The bad news: Yates should have saved that attack for the final kilometer, because 4th place is only 18 seconds away. Had Yates marked Miguel Ángel López, he’d only be 8 seconds out of 4th.

Tadej Pogačar (UAE-Team Emirates)

Pogačar took his second stage victory. Photo: Christophe Petit Tesson / Getty

The good news: Pogačar won his second stage of the 2020 Tour de France, took back 4 seconds from Primož Roglič, and solidified his place in second place overall in his debut Tour. Pogačar continued to be a beacon of hubris for all of the 21-year-olds out there who think you can jump into a new job or major project and surpass seasoned veterans off of talent, will, and luck. Bah, stop being so good, Tadej Pogačar!

The bad news: No bad news here, except that your annoying nephew will really ignore your life advice now.

Guillaume Martin (Cofidis Solutions Crédits)

Guillaume Martin lost time after suffering a mechanical on the Grand Colombier. Photo: Anne-Christine Poujoulat

The good news: This is a tough one. Martin suffered a mechanical at the base of the Grand Colombier and had to drop out of the main field of contenders. He fought back to limit his losses, but he still slipped another 3:25 behind Roglič. The silver lining here is that Martin was strong enough to not lose more time, and he fought admirably to keep himself within sight of the top-10.

The bad news: Guillaume Martin continues his snakebitten second half of the Tour. After such a strong opening half, poor Martin just can’t buy an ounce of good luck. He’s gone from 3rd place overall to 11th, down 6:45, in a week. And 10th place is a full 1:30 ahead of him. The top-10 isn’t out of the question for Martin, but his luck really does need to turn around.

Riche Porte (Trek-Segafredo)

Porte has his eyes on the podium after a strong ride on Sunday. Photo: Tim de Waele/Getty Images

The good news: Great news! Richie Porte is perhaps the third-strongest rider in the Tour de France, as proven by his impressive ride on stage 15. Porte hung tough with the front group and then followed Pogačar and Roglič in the explosive finale. He finished third place, just 5 seconds back, and jumped up three spaces on GC into 6th place overall. He’s now only 39 seconds off of the podium. Scoring a podium would be a career high for Porte.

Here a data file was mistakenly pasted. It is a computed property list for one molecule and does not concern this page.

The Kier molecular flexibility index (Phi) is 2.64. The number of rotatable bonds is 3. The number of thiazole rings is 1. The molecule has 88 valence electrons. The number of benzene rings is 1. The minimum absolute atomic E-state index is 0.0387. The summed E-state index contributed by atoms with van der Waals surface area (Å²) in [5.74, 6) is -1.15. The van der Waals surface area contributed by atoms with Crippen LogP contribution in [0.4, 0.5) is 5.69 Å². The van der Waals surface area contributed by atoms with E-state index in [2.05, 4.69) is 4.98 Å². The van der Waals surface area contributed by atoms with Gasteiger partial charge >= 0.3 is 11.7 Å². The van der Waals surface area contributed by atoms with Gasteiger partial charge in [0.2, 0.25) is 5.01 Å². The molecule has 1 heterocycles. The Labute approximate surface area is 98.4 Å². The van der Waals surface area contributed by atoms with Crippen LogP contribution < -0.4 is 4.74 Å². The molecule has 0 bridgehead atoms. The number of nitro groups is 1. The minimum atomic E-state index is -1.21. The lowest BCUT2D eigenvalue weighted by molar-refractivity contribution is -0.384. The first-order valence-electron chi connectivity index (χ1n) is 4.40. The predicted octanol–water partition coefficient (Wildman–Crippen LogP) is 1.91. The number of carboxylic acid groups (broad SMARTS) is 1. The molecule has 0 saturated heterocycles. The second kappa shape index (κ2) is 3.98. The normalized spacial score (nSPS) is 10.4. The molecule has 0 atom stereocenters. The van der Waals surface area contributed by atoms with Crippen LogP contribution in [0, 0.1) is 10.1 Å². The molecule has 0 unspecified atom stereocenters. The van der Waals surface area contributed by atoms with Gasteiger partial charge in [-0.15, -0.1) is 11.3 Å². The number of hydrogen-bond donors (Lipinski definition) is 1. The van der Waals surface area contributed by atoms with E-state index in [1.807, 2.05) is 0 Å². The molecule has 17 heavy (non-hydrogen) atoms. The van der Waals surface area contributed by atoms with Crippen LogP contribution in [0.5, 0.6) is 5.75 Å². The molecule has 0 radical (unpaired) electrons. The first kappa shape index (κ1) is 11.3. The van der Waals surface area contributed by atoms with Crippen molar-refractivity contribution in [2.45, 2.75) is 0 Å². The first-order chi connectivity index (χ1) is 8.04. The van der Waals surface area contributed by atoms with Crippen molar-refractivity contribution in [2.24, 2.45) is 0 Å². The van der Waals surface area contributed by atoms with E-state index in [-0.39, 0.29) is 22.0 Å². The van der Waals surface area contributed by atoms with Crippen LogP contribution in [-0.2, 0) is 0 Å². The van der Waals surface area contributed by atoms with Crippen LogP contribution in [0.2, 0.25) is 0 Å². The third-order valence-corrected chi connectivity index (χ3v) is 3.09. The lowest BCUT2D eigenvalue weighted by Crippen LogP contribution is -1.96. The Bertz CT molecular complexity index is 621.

The bad news: No bad news today, other than Porte undoubtedly continues to curse those crosswinds from stage 7.

Rigoberto Urán (EF Pro Cycling)

Urán moved onto the podium with his strong ride on Sunday. Photo: Thibault Camus – Pool/Getty Images

The good news: Urán leapfrogged Bernal into third place in the overall standings, 1:34 behind Roglič. He lost 18 seconds in the final push to the overall, but the strong ride should be seen as a huge positive. Urán seems to be capable of following the hard tempo set by Jumbo-Visma in the high mountains, as he’s done it now in the Pyrenees and Massif Central. He just lacks a little bit of oomph in the final push to the line. The gap to 4th place is 11 seconds, so if Urán can keep fighting in the finales, he should be able to get back some seconds in the time trial.

The bad news: Urán’s fade in the final meters of Sunday’s stage could be a sign that his legs are melting in the mountains. Or, it could just be a sign that he lacks the explosiveness. I hope it’s the latter. Also, Urán lost valuable teammate Sergio Higuita today due to crashes. Higuita was a strong ally for the climbs.

Miguel Ángel López (Team Astana)

López has rebounded from his setback in the Pyrenees. Photo: Tim de Waele/Getty Images

The good news: López has mounted an impressive comeback campaign after his disappointing ride up the Col de Marie-Blanque on stage 9. On that stage, López appeared to be more than a few watts slower than the top climbers in the race. Since then, López has been right there alongside the strongest riders. On Sunday he had his best ride of the race, finishing 4th on the day, just behind Porte. He leapfrogged two places in GC and now sits in 4th place overall, 1:45 down (and just 11 seconds from the podium). It’s been a remarkable comeback for López, who was a dark horse favorite for this Tour, due to the lack of flat TT miles. And, he seems to have more explosive accelerations in his legs than Urán, which could help him vault into third place overall before the individual time trial.

The bad news: No bad news today. MAL looked awesome.

Mikel Landa (Bahrain-McLaren)

Landa continues to rise in GC. Photo: Michael Steele/Getty Images

The good news: Landa continues to methodically claw back that 1:31 that he lost in the crosswinds way back on stage 7, which at this point feels like it was in 2012. He continued the slow chip chip chipping on Sunday by finishing 7th place on the road — alongside birthday boy Sepp Kuss — and his efforts leapfrogged him one more place in GC. He’s now in 7th place overall, 2:16 down. The podium, more importantly, is just 42 seconds away. Plus, he has teammates in Pello Bilbao and Damiano Caruso who are capable of riding in the high mountains. Among the riders lower than the top-two, Landa may have the strongest team.

The bad news: No bad news for Landa. Venga!